For people who find that they have been exposed to asbestos, the extent and seriousness of resulting  illness will depend on many factors such as the person’s own natural immune system, how early medical attention has been sought and the progress of medical science over future years, to  combat asbestos-induced illnesses.

To avoid exposure in the first place, it’s important to get an asbestos survey in an area you might run the risk of disturbing asbestos fibres. Chemcare can help you through this process. Get in contact today.

6 common asbestos myths busted

6 common asbestos myths busted

There’s a lot of dangerous misinformation concerning asbestos in New Zealand. We’ve busted 6 common asbestos myths to help clear the air.

The fire might be out, but asbestos may still linger.

The fire might be out, but asbestos may still linger.

Flames licking at materials which contain asbestos, can release plenty of asbestos fibres into the atmosphere.

While asbestos materials might be stable and solid in day to day calmness, a fire can be like a tornado or any other natural force that breaks and snaps at the materials, sending fibres into the air. This creates dangers for fire fighters and anybody else for many days after the fire might have been extinguished.

In a normal still room, asbestos fibres are so light that they can take up to three days before they fall to ground. Asbestos fibres are so microscopic that any living species can breathe them into their lungs without sensing any reaction. Once lodged in lung tissue, the carcinogenic effects can take years to evolve. But incurable illnesses such as mesothelioma or asbestosis usually result.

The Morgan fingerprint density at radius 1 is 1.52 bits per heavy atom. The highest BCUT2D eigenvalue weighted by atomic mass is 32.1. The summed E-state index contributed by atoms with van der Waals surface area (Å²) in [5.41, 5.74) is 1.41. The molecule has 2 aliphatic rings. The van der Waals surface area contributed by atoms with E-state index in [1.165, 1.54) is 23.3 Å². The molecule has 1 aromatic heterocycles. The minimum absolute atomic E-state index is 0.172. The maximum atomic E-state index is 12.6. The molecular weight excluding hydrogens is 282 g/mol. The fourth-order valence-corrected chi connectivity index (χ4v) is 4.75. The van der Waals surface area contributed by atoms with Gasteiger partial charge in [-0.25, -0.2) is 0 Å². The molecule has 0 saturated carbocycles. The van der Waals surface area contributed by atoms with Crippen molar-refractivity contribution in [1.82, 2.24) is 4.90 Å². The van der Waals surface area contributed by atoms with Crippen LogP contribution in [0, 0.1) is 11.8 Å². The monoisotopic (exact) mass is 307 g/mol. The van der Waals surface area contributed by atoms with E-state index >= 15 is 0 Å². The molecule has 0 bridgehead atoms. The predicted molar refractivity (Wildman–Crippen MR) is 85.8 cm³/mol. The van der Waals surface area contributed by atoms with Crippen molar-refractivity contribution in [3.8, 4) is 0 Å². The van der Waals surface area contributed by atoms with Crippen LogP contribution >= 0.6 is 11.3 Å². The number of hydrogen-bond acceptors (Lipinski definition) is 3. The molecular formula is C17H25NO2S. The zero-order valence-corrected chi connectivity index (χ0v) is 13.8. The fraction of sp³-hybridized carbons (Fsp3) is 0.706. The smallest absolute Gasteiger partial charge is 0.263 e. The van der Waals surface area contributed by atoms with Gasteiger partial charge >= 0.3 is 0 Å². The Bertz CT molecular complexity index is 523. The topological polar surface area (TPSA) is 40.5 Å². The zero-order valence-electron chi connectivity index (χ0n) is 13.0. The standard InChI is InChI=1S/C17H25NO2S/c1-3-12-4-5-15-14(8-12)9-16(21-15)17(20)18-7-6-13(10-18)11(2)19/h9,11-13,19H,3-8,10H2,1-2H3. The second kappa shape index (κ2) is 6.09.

During a fire, building materials that contain asbestos will typically crack or ”spall.” Spalling occurs when flakes of the material pop off due to the build up of pressure inside the material. Monitoring of air during and after fires has indicated that asbestos fibre concentrations typically are very low. This is likely to be due to the low numbers of fibres actually being released, and the large volumes of air circulated by fires, sweeping the fibres further away from the building. This means the internal environment could be potentially less hazardous compared to the outer area of the property.

On a safer note, asbestos fibres can also become “denatured” when exposed to high temperatures for a sufficient period of time. The recognised melting point for asbestos fibres, is 1500 degrees C. This is a little higher than the recognised melting point for steel. Fires in buildings can reach these temperatures. Steel beams, unless insulated – often with asbestos sheeting, have been known to weaken and collapse because of a fire’s temperature. The Twin Towers collapse in the USA is believed by some, to have been caused by aluminium framing being weakened by heat. Aluminium melts at only 630 degrees C.

Heat up to its melting point, changes the chemical structure of asbestos. Asbestos, despite its unusual, fibrous character, is actually a naturally occurring rock. Heat can return it to magma. This means the asbestos fibres lose their asbestos qualities and no longer pose the same level of health risk.

But fires have also been known to release large amounts of asbestos dust in a damaged building. Water form fire fighting appliances can help to prevent asbestos dust from accumulating in the atmosphere, but only for the duration of the hoses in actions and while the surfaces of the burning structure remain wet. There is little evidence of how much or how long, watering reduces the danger of asbestos dust.

Asbestos when exposed to fire can become brittle and breakable and more likely to allow fibres into the air. For this reason, fire is sometimes considered more dangerous as an asbestos damaging catalyst compared to building weathering. So while asbestos is one of the most heat-resistant substances known to man and was put to good use for fire protection, the same material can be highly toxic when it is confronted by fire.